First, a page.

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Xbox Scarlett At E3 2019: Phil Spencer Talks Disc Drives, Future Generations, And More

"I actually never really need that customer to go buy a new piece of hardware."


Microsoft finally announced its next-generation console platform, Project Scarlett (now known as Xbox Series X), at E3 2019. We know it's coming in Holiday 2020 with Halo Infinite as a launch title, but there are still a lot of unanswered questions about the console and the wider thinking behind it. Xbox boss Phil Spencer sat down with Ian Sherr of GameSpot sister site CNET where he shared new insights on the upcoming platform.

Starting off, Spencer confirmed that Project Scarlett will have a disc drive. He explained that it was important for Microsoft to respect the physical purchases--of games and media--that people made in the past. "What we know is physical media for many people is still where their library is," he said. "We're obviously leaning into the compatibility across all of our generations in a big way."

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Now Playing: New Xbox At E3: Everything We Learned About Scarlett

The only reason this is news is because Microsoft is experimenting with an all-digital Xbox One S model that features no disc drive. Some people naturally wondered about if the new Project Scarlett will have a disc drive, and now it's confirmed that it does. It's also confirmed that the PlayStation 5 will have a disc drive.

It is undeniable that digital is taking up a bigger and bigger share of the games industry. So for those who no longer use physical media, the all-digital Xbox One S--with its lower price point thanks to its lack of a disc drive--may be an attractive option.

Moving on, Spencer responded to whether or not he thinks the Project Scarlett will be the final console from Microsoft. "Honestly, I don't know. I've been around long enough to know that there have been multiple 'this is the last generation.' That's not a new meme that comes out," he said.

Spencer pointed out that, despite the rise of streaming in music, film, and TV, that hasn't slowed down the acceleration of physical hardware. "The number of compute devices around us hasn't gone down; it's gone up," he said.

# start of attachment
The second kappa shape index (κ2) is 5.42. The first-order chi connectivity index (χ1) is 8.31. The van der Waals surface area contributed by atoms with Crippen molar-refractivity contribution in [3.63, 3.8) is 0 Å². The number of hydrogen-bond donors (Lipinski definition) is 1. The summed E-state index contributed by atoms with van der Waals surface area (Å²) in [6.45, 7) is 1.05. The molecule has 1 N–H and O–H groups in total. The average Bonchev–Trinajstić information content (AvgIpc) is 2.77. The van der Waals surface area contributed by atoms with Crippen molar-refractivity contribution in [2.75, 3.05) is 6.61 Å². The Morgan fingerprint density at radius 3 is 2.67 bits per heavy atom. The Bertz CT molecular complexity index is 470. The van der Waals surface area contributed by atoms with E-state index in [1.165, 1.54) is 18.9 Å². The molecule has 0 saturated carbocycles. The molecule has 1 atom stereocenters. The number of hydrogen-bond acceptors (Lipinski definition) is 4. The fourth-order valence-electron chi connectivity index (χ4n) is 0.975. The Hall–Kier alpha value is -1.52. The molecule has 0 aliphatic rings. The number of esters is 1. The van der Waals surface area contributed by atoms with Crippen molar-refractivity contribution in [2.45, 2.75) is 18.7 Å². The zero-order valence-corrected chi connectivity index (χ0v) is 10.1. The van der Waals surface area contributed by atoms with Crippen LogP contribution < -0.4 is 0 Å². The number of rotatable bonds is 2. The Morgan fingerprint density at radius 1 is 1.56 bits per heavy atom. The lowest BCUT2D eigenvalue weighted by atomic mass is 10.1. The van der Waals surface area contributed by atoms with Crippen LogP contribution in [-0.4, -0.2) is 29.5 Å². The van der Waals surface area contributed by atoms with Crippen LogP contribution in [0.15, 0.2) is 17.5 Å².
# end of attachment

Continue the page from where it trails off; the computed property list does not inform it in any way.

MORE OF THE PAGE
"Different people will say different things on this, but the truth of the matter is that the best way for you to play a high-fidelity video game for years is going to be with a local device," he said.

Also in the interview, Spencer said Microsoft hasn't finalized a price for Project Scarlett as of yet. He said there is "still stuff we work through and cogs and everything else" before Microsoft announces a price point.

Spencer also spoke about how Microsoft doesn't necessarily need you to buy Project Scarlett. The real money is made in software and services, Spencer pointed out. So if you're already invested in the Xbox ecosystem, say if you already own any of the Xbox One family of consoles, Microsoft isn't overly concerned about if you upgrade to Scarlett.

"I actually never really need that customer [who already owns an Xbox One] to go buy a new piece of hardware," he said. "The business is around software and service growth. That is the profitable part of the business; selling the hardware is not the profitable part of the business."

Microsoft already has Xbox Live, which generates millions of dollars on a regular basis for Microsoft thanks to its monthly subscription price. The company also has Xbox Game Pass, another subscription service that gives players access to a growing catalog of games. This service recently came to PC, while an Ultimate version that gets you Xbox Live Gold and Game Pass was also recently introduced.

"This is a little bit why we've backed away from the race on how many we can sell or announce the the sales of as many consoles as possible," Spencer said. "Not that that's immaterial; I'm not at all trying to say that. But the real root of the business is how many customers are engaged in your service. How engaged are they? And can you keep that number growing?"

It's been reported that Project Scarlett is the name of Microsoft's next-generation console strategy, instead of a single console. The system Microsoft talked about at E3 is reportedly the high-end model, codenamed Anaconda, while a lower-spec version, Lockhart, is supposedly also in the works. However, Spencer doesn't touch on this speculation in the interview.

Go to CNET to read the full review.

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